High but not hired: Companies preparing for legal marijuana
The potential legalization of recreational marijuana in Minnesota is forcing businesses across the state to consider whether to still hire job candidates who fail a drug test.
Legislation to legalize recreational marijuana stalled at the capital this year but employers and experts in human resources say it’s the most pressing—and contentious—issue facing companies today.
“We can’t plan soon enough,” said Christina Hogan, director-elect of the Minnesota chapter of the Society for Human Resource Management. “The question really becomes, what do employers do?”
5 INVESTIGATES surveyed nearly 150 small, medium, and large businesses around the state to see how they plan to adjust if marijuana is legalized.
Of the employers who test candidates for marijuana today, the majority—more than 65 percent—said they will keep testing for marijuana even if it becomes legal.
Businesses stated that anyone who fails the drug screening won’t be hired.
“Smoking pot, and legalizing it, is just a whole new world for us that we don’t know if we want to get into,” said Sharon McCord, an executive recruiter for manufacturers in Red Wing.
However, that steadfast approach backfired on companies in states that have already legalized marijuana, according to Thoran Towler, chief executive officer at the Nevada Association of Employers.
“Every day at least one panicked employer was like, ‘We can’t fill these positions,’” he said.
Towler estimated more than half of his members have quit testing candidates because it was too difficult to find people who could pass the marijuana screening.
Caesar’s Entertainment, one of Nevada’s largest casinos and employers, announced last year that it would no longer test candidates for marijuana. A company spokesperson called it “counterproductive” and acknowledged they may be missing good candidates due to the issue, according to media reports.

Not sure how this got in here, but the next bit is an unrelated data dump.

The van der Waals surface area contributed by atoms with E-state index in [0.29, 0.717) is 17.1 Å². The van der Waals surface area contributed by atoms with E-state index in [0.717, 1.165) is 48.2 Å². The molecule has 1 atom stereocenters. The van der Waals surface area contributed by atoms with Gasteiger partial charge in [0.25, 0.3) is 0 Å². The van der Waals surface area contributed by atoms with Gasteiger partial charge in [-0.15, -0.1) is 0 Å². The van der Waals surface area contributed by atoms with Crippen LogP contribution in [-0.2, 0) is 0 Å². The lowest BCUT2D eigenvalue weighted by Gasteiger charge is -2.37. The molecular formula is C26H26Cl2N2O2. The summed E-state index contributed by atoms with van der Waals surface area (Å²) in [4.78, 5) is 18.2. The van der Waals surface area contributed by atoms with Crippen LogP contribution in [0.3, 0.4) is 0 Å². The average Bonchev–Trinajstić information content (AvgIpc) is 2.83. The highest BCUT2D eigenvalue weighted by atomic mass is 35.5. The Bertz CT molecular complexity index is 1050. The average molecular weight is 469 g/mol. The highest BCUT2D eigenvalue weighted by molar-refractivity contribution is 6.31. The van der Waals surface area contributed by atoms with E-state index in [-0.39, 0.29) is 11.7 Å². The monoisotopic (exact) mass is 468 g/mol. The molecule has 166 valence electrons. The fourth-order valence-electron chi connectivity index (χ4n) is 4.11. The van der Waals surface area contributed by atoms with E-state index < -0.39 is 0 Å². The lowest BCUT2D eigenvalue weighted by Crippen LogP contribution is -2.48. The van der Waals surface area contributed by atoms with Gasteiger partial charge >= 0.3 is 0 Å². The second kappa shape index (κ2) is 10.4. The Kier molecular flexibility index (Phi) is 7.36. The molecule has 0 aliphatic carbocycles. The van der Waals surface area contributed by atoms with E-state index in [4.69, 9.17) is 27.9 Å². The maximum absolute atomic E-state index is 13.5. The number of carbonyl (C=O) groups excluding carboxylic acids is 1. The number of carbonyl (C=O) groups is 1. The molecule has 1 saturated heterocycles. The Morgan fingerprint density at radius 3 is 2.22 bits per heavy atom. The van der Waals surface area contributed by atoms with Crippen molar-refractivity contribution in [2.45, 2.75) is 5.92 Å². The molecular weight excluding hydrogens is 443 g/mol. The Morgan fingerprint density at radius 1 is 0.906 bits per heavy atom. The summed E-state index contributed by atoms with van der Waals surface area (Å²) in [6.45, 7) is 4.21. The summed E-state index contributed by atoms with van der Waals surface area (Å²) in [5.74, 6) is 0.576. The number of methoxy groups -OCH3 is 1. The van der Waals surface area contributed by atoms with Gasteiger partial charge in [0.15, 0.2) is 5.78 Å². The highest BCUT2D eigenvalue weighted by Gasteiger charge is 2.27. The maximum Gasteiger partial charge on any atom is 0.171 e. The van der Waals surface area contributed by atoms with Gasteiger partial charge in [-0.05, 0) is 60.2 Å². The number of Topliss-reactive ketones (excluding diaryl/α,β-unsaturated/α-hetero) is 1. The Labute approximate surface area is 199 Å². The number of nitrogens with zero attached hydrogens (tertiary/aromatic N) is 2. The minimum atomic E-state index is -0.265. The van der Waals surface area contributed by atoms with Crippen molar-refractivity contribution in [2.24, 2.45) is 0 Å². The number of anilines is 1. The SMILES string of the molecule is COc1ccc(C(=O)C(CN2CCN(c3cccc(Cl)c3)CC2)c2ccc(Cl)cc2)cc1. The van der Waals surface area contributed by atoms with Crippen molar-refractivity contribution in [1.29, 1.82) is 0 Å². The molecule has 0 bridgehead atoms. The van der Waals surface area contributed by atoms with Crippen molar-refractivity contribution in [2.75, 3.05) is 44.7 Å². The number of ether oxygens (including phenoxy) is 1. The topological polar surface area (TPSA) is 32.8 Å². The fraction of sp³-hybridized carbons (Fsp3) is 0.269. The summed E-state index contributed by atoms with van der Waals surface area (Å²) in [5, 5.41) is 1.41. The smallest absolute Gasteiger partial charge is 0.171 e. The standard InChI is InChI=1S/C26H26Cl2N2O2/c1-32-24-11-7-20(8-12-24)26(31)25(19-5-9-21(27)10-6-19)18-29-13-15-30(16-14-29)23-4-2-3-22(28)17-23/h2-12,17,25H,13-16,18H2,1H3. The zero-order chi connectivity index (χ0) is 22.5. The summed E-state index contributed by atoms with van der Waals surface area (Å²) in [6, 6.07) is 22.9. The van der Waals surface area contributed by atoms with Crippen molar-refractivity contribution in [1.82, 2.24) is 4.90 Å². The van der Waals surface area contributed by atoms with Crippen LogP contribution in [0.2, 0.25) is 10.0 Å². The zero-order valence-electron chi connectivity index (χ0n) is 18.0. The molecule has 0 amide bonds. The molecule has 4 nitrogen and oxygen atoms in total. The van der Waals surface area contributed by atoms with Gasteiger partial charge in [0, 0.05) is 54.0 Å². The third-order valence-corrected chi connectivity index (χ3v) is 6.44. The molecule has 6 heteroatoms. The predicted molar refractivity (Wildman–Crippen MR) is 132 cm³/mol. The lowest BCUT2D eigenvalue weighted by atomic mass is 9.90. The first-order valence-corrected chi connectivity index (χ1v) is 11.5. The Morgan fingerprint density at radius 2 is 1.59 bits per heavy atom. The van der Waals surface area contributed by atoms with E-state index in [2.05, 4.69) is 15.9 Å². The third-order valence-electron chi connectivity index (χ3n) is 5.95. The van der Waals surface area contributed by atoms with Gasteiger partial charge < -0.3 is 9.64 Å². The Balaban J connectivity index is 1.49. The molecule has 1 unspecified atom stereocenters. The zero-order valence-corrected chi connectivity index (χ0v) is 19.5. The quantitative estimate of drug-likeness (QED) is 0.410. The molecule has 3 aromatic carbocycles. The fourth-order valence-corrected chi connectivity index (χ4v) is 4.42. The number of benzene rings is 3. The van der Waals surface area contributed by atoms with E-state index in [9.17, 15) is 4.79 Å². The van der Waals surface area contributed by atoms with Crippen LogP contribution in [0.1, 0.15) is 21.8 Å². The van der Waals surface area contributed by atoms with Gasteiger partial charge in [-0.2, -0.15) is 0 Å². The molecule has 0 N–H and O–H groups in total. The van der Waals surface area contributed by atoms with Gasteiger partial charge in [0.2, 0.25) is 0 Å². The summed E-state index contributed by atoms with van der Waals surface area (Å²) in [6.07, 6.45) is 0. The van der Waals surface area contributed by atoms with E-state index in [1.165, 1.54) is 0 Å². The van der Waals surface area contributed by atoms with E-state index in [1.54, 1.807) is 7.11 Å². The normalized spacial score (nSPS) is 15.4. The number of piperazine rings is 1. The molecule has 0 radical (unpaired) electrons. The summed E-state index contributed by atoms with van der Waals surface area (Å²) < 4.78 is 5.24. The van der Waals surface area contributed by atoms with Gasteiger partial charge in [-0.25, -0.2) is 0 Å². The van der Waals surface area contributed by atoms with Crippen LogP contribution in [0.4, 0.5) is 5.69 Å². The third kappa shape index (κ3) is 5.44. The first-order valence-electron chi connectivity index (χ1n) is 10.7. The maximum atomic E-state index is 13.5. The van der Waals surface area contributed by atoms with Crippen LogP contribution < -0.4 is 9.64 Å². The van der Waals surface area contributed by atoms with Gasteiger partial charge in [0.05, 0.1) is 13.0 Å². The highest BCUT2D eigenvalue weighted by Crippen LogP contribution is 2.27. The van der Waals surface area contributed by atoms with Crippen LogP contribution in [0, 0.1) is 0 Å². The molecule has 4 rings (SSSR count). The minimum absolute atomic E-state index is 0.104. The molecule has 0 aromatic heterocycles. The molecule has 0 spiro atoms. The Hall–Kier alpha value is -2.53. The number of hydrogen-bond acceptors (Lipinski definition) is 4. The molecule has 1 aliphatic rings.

Towler described it as a watershed moment and hiring managers across the state quickly followed suit.
“Once Caesars announced … that kind of took the taboo out of it,” Towler said. “It’s still pretty secretive. (Companies) don’t want to put it on the billboard, but they’re saying it’s the reality of our work life now.”
Towler said companies in Nevada, one of 10 states where recreational marijuana use is legal, were not prepared when voters approved the controversial change in 2016.
“Because they didn’t have a plan,” Towler said. “That’s why you have to have a plan.”
The gray area
Unlike gaming or hospitality, companies in some industries across the nation will not have a choice.
For example, drivers at Walter’s Recycling in Blaine are bound by the U.S. Department of Transportation’s zero tolerance on marijuana, because in the eyes of the federal government, the drug is still illegal.
“We still have to follow the federal law,” said Cori Lee, the company’s human resources manager.
Representatives of multiple other Minnesota businesses surveyed by 5 INVESTIGATES stated they will continue to disqualify candidates who use marijuana because of safety and liability reasons.
“They could kill someone if they are under the influence,” McCord said. “The production needs to be safe … it’s going to get us more issues in the workplace.”
McCord said her clients will “absolutely” continue to test for marijuana.
However, in Nevada, even those in safety-sensitive industries, like manufacturing, eventually bent the rules as they struggled to fill positions.
Towler said companies started to tell failing candidates to return in a few weeks for a second test after traces of the drug had more time to leave their system.
“My advice would be, think about plan B,” Towler said.
He said companies in Minnesota should start preparing now for what he calls the biggest issue in his lifetime.
“It’s hit every employer because there isn’t an employer who doesn’t have to ask themselves, ‘What are we going to do?’”
Ryan Raiche can be reached by email here or by calling 651-642-4544.